February 25, 2018, 9:57 am
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Southeast Asia coalition tackles fake news problem

FAKE news, which has been picked by Collins Dictionary as Word of the Year 2017, has shaped the mind of people and has been blamed for shocking upsets like the decision of the United Kingdom to leave the European Union, and the election of Donald Trump as president of the United States.

In the Philippines, the camp of then candidate Rodrigo Duterte tapped the online voters successfully. The first 17 months of his administration has seen a proliferation of fake news coming from government sources. The President himself has been a prolific source of fake news.

As defined by Collins Dictionary, fake news is false news stories, often of a sensational nature, created to be widely shared online for the purpose of generating ad revenue via web traffic or discrediting a public figure, political movement, company, etc.

My simple definition of fake news is “a lie masquerading as truth.” It’s actually an oxymoron because one of the attributes of news is truthfulness. How can something that is true be fake?

But that’s how things go in this age fueled by the internet and social media.

Last Friday, the Advocates for Freedom of Expression Coalition- Southeast Asia (AFEC-SEA), Center Law and American Bar Association- Rule of Law Initiative gathered lawyers, journalists and online activists from Cambodia, Laos, Indonesia, Malaysia, Myanmar, Philippines, Singapore, Thailand and Vietnam to discuss the situation as regards the rise of fake news with the objective of forging a Southeast Asian response.

What I have gathered from the sharing of experiences last Friday was, existing laws and practices in most countries in the region undermine freedom of expression.

I shared the Philippine experience and the efforts being done by our group, VERA Files, to counter fake news.

There are two bills pending in Congress to stop the proliferation of fake news. In the Senate, there’s S.B. 1492 by Senator Joel Villanueva “Penalizing the Malicious Distribution of False News and other Related Violations.”

In the House of Representatives, there’s House Bill No. 6022 by Luis Raymond “Lay” Villafuerte, Jr. titled “An Act Prohibiting the creation and distribution of False News.”

Both bills lean heavily on the “messenger” rather than the source of the fake news.

My position is there are enough laws to check on irresponsible and abusive media. We have the recently amended, Revised Penal Code, which has a provision that “Any person who by means of printing lithography, or any other means of publication shall publish or cause to be published as news any false news which may endanger the public order, or cause damage to the interest or credit of the State.” (Article 154 of the Code)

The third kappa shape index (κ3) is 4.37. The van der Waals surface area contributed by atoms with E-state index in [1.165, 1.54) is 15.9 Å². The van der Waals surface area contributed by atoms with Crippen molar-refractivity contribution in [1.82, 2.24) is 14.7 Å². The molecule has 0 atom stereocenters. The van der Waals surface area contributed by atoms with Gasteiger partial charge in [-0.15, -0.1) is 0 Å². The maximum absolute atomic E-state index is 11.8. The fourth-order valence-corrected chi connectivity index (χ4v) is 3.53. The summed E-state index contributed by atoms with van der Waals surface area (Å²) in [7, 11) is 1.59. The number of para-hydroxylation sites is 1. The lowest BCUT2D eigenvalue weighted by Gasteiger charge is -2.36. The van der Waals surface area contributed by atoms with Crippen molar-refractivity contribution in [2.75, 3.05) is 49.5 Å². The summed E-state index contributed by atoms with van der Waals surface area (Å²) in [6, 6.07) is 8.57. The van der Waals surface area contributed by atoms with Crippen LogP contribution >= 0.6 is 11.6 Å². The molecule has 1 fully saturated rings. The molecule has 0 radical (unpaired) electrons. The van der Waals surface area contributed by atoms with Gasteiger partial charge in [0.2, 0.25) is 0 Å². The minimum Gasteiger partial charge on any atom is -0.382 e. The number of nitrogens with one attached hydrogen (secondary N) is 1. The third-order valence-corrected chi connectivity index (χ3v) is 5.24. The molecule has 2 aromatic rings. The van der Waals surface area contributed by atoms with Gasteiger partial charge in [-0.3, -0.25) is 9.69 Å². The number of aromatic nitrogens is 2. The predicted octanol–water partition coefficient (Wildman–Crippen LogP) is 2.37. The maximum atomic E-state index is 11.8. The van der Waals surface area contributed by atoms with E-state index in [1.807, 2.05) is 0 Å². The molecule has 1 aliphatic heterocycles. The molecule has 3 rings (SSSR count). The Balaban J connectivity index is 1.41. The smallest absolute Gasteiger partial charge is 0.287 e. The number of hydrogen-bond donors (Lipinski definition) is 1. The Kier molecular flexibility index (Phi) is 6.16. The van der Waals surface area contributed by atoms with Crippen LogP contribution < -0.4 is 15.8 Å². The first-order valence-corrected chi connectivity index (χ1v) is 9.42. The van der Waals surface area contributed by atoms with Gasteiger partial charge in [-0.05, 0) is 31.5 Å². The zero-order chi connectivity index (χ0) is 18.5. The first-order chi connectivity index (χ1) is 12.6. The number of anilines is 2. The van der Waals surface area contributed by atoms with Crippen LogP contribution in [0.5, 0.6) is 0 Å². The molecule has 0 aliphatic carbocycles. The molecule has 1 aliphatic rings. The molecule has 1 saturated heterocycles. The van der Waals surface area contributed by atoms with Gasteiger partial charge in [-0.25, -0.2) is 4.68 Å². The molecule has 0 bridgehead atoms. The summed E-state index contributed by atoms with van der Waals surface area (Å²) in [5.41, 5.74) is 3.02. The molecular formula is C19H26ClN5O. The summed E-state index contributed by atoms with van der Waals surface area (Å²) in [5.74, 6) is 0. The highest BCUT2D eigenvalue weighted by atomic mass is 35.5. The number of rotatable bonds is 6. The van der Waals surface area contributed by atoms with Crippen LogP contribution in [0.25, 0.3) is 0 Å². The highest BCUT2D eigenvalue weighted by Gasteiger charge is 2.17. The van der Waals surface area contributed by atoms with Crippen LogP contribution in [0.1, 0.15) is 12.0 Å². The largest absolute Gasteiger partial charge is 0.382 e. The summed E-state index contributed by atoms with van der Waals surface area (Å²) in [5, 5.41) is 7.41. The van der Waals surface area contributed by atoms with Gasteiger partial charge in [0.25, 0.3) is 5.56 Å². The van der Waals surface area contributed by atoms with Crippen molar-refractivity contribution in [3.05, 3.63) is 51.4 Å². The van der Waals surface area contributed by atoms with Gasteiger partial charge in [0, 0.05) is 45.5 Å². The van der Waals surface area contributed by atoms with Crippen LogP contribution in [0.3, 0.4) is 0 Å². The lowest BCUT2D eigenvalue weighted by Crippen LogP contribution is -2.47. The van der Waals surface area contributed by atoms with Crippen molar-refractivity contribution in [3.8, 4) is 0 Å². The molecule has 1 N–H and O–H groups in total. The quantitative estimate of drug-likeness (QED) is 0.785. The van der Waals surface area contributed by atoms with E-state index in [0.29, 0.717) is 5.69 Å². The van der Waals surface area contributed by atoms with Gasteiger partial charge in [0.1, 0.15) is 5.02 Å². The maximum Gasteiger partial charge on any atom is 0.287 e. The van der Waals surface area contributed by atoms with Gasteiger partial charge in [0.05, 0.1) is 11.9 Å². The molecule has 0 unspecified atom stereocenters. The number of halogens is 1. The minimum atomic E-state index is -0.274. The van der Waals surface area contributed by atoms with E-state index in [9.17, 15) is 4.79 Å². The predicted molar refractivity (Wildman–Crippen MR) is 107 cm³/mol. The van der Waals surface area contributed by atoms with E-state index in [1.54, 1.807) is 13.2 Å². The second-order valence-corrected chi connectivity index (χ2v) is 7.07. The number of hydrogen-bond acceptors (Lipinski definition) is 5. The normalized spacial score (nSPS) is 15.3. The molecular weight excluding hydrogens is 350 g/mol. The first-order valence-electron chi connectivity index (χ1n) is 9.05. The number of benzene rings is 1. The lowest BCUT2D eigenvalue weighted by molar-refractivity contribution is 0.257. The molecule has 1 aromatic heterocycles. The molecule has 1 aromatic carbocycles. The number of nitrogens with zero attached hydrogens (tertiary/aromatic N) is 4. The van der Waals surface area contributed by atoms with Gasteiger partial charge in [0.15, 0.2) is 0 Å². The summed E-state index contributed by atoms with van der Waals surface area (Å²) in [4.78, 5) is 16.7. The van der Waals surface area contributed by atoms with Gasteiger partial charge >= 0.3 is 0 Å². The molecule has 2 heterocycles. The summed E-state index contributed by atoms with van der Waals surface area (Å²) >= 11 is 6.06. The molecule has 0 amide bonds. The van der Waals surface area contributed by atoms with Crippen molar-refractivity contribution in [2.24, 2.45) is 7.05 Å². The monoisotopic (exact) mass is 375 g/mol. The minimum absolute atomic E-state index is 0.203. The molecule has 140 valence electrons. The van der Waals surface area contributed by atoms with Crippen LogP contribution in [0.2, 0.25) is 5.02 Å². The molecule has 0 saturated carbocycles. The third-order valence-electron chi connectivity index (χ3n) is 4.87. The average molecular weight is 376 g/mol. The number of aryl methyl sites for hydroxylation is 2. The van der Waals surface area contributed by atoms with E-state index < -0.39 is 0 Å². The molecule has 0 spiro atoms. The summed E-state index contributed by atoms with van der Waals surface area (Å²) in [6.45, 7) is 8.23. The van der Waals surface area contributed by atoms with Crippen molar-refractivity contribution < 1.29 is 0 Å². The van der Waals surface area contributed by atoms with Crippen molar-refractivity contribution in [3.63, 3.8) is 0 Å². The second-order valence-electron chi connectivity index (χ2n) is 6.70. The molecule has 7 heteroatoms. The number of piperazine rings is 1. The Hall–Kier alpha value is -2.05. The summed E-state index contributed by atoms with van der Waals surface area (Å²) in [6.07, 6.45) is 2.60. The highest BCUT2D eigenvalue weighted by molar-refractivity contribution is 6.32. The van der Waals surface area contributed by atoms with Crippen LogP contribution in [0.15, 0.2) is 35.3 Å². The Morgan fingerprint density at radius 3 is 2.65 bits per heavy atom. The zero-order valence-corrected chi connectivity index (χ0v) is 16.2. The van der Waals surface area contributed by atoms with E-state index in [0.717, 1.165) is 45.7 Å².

The RPC also has a provision on libel defined as “a public and malicious imputation of a crime, or of a vice or defect, real or imaginary, or any act, omission, condition, status or circumstance tending to cause dishonor, discredit or contempt of a natural or juridical person, or to blacken the memory of one who is dead.”

There’s also the Cybercrime Prevention Act of 2012, increases the penalty for computer-related libel, with the minimum punishment raised twelve-fold, from six months to six years. The maximum punishment is doubled from six to twelve years in prison.

Besides, as former Solicitor General Florin Hilbay said during a Senate hearing last month, “the problem is not private citizens—Facebook or Twitter activists—exposing government incompetence, dishonesty, or corruption. The problem is government dishonesty.”

He further said:

“Fake information provided by public officials poses special problems—

1) They are paid with public funds. It is an outrage that they receive taxpayers’ money so they can lie.
2) Their official status provides imprimatur to false information, whether posted in private or official social media accounts.
3) Their public employment provides them access to government facilities, creating a semblance of credibility where otherwise there would be none.
4) Their access to government facilities means that the false information they provide gets widely distributed.”

More on the Forum next Thursday.


Blog: www.ellentordesillas.com
E-mail: ellentordesillas@gmail.com
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